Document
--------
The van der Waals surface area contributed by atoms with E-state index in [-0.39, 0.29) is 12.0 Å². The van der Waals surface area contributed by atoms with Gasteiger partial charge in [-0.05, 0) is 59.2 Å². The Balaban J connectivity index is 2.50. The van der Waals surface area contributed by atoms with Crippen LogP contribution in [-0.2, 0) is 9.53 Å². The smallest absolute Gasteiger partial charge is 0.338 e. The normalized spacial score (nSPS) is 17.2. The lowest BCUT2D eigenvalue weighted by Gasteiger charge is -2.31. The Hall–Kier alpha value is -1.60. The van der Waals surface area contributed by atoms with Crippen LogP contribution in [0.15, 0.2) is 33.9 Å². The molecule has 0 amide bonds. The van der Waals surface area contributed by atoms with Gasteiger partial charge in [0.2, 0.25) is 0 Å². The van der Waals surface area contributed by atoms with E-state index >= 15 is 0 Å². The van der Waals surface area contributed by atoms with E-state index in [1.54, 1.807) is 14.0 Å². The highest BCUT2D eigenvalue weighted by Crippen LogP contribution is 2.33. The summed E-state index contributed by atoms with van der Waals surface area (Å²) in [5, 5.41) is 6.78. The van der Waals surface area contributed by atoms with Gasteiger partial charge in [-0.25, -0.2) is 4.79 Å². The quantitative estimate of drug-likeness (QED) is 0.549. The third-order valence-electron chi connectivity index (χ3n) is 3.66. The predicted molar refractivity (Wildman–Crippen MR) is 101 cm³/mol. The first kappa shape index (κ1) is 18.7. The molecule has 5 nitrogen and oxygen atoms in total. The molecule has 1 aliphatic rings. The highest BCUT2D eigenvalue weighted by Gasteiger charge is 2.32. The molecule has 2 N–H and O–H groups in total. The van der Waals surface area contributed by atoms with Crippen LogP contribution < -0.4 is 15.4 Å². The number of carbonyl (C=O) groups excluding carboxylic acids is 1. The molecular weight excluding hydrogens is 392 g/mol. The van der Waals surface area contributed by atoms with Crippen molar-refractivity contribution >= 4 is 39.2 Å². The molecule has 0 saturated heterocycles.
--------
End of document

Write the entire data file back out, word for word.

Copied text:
The van der Waals surface area contributed by atoms with E-state index in [-0.39, 0.29) is 12.0 Å². The van der Waals surface area contributed by atoms with Gasteiger partial charge in [-0.05, 0) is 59.2 Å². The Balaban J connectivity index is 2.50. The van der Waals surface area contributed by atoms with Crippen LogP contribution in [-0.2, 0) is 9.53 Å². The smallest absolute Gasteiger partial charge is 0.338 e. The normalized spacial score (nSPS) is 17.2. The lowest BCUT2D eigenvalue weighted by Gasteiger charge is -2.31. The Hall–Kier alpha value is -1.60. The van der Waals surface area contributed by atoms with Crippen LogP contribution in [0.15, 0.2) is 33.9 Å². The molecule has 0 amide bonds. The van der Waals surface area contributed by atoms with Gasteiger partial charge in [0.2, 0.25) is 0 Å². The van der Waals surface area contributed by atoms with E-state index >= 15 is 0 Å². The van der Waals surface area contributed by atoms with E-state index in [1.54, 1.807) is 14.0 Å². The highest BCUT2D eigenvalue weighted by Crippen LogP contribution is 2.33. The summed E-state index contributed by atoms with van der Waals surface area (Å²) in [5, 5.41) is 6.78. The van der Waals surface area contributed by atoms with Gasteiger partial charge in [-0.25, -0.2) is 4.79 Å². The quantitative estimate of drug-likeness (QED) is 0.549. The third-order valence-electron chi connectivity index (χ3n) is 3.66. The predicted molar refractivity (Wildman–Crippen MR) is 101 cm³/mol. The first kappa shape index (κ1) is 18.7. The molecule has 5 nitrogen and oxygen atoms in total. The molecule has 1 aliphatic rings. The highest BCUT2D eigenvalue weighted by Gasteiger charge is 2.32. The molecule has 2 N–H and O–H groups in total. The van der Waals surface area contributed by atoms with Crippen LogP contribution < -0.4 is 15.4 Å². The number of carbonyl (C=O) groups excluding carboxylic acids is 1. The molecular weight excluding hydrogens is 392 g/mol. The van der Waals surface area contributed by atoms with Crippen molar-refractivity contribution >= 4 is 39.2 Å². The molecule has 0 saturated heterocycles.